The summer before college, you will, at some point, be faced with having to do something that is completely alien to you. These tasks may seem scary (how on earth do I navigate the textbook rental system by myself?), and most of the time, it takes some trial and error to figure out. While trying to find the bathroom for the first time in a four-story lecture hall might sound confusing (-- and why aren’t “bathroom maps” at universities already a thing?!), it truly is not so bad. Start doing things by yourself. Get comfortable doing things that make you uncomfortable.

Save some dang money.

Repeat after me: I will not spend every paycheck on take-out, ubers, and $10 shirts.

Good! Now that that’s out of the way, let me tell you something about money: you don’t make a ton of it in college. If you had a job in high school, you are probably already somewhat familiar with this too-common dilemma. What you haven’t come face to face with, though, is how easy it is to blow a paycheck when you’re in college. Eating Chick-fil-a for lunch every day on campus, going out with friends, and all those coffee shop “study” meet-ups will add up QUICK!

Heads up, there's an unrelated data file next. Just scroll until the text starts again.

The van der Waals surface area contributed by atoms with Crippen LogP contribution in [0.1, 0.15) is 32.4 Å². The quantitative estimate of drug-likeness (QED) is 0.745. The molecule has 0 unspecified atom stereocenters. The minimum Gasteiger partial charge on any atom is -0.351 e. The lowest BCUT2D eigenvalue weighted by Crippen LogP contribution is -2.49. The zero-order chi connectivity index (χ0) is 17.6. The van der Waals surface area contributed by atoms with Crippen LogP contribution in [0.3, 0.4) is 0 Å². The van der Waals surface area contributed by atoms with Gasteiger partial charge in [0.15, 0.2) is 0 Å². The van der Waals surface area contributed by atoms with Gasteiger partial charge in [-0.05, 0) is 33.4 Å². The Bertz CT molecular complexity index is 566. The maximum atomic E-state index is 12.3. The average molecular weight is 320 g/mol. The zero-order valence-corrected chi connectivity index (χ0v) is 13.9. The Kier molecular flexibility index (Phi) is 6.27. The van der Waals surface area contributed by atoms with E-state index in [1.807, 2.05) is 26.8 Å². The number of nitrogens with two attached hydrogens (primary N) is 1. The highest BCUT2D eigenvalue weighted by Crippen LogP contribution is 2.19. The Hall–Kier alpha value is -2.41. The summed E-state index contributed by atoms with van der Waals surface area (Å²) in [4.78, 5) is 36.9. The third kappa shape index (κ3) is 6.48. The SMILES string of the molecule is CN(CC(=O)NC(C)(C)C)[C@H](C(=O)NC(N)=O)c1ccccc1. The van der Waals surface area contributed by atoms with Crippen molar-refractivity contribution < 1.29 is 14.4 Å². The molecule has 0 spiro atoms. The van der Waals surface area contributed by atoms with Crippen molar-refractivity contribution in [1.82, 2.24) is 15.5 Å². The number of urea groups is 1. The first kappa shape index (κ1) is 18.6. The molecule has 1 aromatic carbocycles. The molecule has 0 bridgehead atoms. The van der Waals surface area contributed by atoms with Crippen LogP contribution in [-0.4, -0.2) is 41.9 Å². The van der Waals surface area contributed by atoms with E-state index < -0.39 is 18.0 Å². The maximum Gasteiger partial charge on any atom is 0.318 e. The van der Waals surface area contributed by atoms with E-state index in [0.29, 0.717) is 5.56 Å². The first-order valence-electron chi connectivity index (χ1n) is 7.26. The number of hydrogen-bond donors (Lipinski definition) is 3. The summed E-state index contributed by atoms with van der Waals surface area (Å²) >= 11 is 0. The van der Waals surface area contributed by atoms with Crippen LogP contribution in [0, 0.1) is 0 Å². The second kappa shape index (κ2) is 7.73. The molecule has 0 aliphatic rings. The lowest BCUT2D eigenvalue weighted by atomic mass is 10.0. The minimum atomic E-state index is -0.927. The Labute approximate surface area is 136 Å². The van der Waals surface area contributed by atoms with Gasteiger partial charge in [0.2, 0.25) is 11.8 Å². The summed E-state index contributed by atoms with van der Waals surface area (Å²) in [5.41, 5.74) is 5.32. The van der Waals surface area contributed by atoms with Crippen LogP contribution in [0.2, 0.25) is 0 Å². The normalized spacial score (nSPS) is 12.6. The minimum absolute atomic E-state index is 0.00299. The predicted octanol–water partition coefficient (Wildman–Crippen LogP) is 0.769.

Last year, I found myself in that same situation: spend → earn → spend. It’s all fun and games until someone invites you on a trip, or you need a spare $100 for something unexpected, and then you're left either having to say no to something cool or having to beg your parents for money. Not cool. This year, I committed to starting to contribute a fixed amount each month to my savings account. My only two rules are: I can go over the amount, but not under (I made sure this was a completely do-able amount for me so I couldn’t back out of it), and under no circumstances can I use the money I’m putting in my savings until I graduate. One app that helped me start saving is Fudget, which kind of works in the same as a checkbook does and lets you keep track of what is going in and out of different accounts. Plus, you can create goals, if you have something you are specifically saving for.

Of course, you don’t have to be as strict with your savings as I am, but even just setting aside $50 every couple of paychecks helps immensely when the need for that money arrives (and let me tell you, that need happens at the weirdest, most inconvenient times). Start saving just a *little* bit now so you don’t fall into the habit of overspending once you start college. Oh -- and don’t take out a bunch of credit cards.


With all that being said, remember that this is a period of growth, and growing will come with all the mixed feelings. You’re basically living out that Taylor Swift song right now… you know, the one where she talks about being “happy, free, confused, and lonely at the same time”?

Most importantly -- go easy on yourself during the transition to college. You will inevitably face learning curves, but I am here to tell you that you will survive! Being hard on yourself is just going to keep you from being able to make good memories you can look back on. So: go on, expect great things, and be open to all the new possibilities that are waiting for you!